A selection of reviews and opinions:

The press on Dia del Mercado:

Recent:

‘Another Clumsey Mile’ (2017):

‘Very surprisingly,  after almost five years of silence, a new EP wrapped in a beautiful package, of Groninger Ruud Slingerland fell on our door mat. Ruud is the driving force behind the band “Dia del Mercado”, with whom he repeatedly hung out in the past and that he made the CD “Seven Years of Dirt” with…….

The EP itself: I repeat my admiration for the handmade pizza box in which the CD is packed. A great job it is, but now that I have heard the album X times, I really do think it’s not more than normal that there has been taken so much care to the packaging: this EP, which bursts of the “eye for detail”, would not really be “complete” if it had been released in a regular slip case.

Musically I enjoy this record from A to Z……My favorite peace is ‘Death By My Song’ a falsely-cheerful piece of work in which Beatles and Floyd meet each other, but all-together, above all it sounds like Dia del Mercado in the first place…’ (freely translated from the review in dutch)

Rootstime.be     

 

Older reviews:
‘Seven Years Of Dirt’ (2012):

‘Opening Scene, the first track off this collection by Dia del Mercado is one of the most arresting this reviewer has heard in a long time with the listener instantly taken to an abandoned dusty high street of some Wild West town with his finger tickling the handle of a six shooter. ‘

Americana-UK

‘Dia del Mercados “Seven Years Of Dirt” ist besondere Musik für besondere Momente.’

RockTimes Germany

‘This is an interesting mix of pleasant mainstream pop rock with nice spacey western landscape slide guitar. There is some careful thought and execution in these arrangements and that pays off handsomely in the end. The songs are more varied, but they seem to follow each other into a comfortable pattern like that of a smooth rail journey across the scrub brush of the old West. And although they are from Groningen, Netherlands, and probably have never been to the east in the USA, let alone the west; their imagination is fertile and succeeds in creating vivid imagery when this works. This is music that challenges and the rewards outweigh the miscues, which is exactly what you want with gutsy efforts that attempt to try out new things.’

David Hinch for FolkWorld

‘  ****   …but definitely highly recommended for those who like some adventure.’

BillyBop from Belgium

‘While Calexico left the dusty desert for their new album Algiers, the Dutch band Dia del Mercado went looking for it. At least, in mind. Seven Years Of Dirt (Root & Branch Recordings) was in fact simply recorded in Groningen, but with remote dusty towns in mind. That resulted in a very nice album full of cinematic music in the style of, yes, Calexico. And therefore also of Ennio Morricone…’ (translated from a review in Dutch)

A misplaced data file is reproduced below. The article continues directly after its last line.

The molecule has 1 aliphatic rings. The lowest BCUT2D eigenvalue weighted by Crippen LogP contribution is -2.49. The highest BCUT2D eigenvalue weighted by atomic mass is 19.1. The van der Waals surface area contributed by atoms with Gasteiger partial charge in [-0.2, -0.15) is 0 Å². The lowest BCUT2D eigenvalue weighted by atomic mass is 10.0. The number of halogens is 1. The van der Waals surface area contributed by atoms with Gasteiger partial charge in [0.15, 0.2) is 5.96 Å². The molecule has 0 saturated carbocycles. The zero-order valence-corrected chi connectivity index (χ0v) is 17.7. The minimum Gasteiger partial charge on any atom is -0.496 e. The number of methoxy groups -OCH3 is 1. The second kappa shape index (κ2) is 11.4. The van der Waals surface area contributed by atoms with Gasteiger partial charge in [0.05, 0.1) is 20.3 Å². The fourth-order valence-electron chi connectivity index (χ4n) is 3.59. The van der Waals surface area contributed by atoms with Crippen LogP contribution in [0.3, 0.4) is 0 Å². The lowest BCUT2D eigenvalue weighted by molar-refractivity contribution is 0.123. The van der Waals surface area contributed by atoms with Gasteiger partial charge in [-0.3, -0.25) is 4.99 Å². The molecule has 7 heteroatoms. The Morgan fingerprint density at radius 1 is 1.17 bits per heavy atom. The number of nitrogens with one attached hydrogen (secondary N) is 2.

AltCountry.nl

“The music on the album ‘Seven Years Of Dirt’ from the Dutch band ‘Dia Del Mercado’ remains unconventional, but such offering amidst the multitude of pop and rock songs might just become the main reason of success for this cinematic sound which resembles the desert music of Ennio Morricone blended nicely with the etheric pop songs of Pink Floyd.”    (translated from a review in Dutch)

RootsTime.be

‘Dia del Mercado vient de proposer son premier album, Seven Years Of Dirt’. Ce groupe néerlandais comme son nom l’indique nous propose un mélange intéressant et détonnant, dont voici la recette : prenez un peu de Pink Floyd, un peu d’Ennio Morricone, un peu de folk, un peu de country, mettez le tout dans un shaker et secouez bien.’

Frederic Bezier blog in French 

 

‘Seven Years Of Dirt (the Instrumentals’ (2013):

‘This is a reworked Dia del Mercado album that features reworked instrumental versions of previous songs. Composer Ruud Slingerland accurately points out this release highlights the cinematic qualities of the band’s music. I completely agree with that, as I felt I was listening to an Ennio Morricone soundtrack album featuring cuts that could feature in westerns comfortably positioned next to his more urban soundtrack scores. There is a load of atmosphere here, and even some forays into jazz and some songs that seem to pull from world folk tunes. You can try to put this on in the background, but there is so much going on that you will likely find yourself actively engaged in listening to this dense and intriguing music.’

David Hinch for Folk World

 

‘Changing Sceneries – part one’ (2014):

‘A Tree Drinkin’ River from ‘Changing Sceneries’, new EP from @DiadelMercado. A unique blend of ambient & Americana’

Stationary Travels blog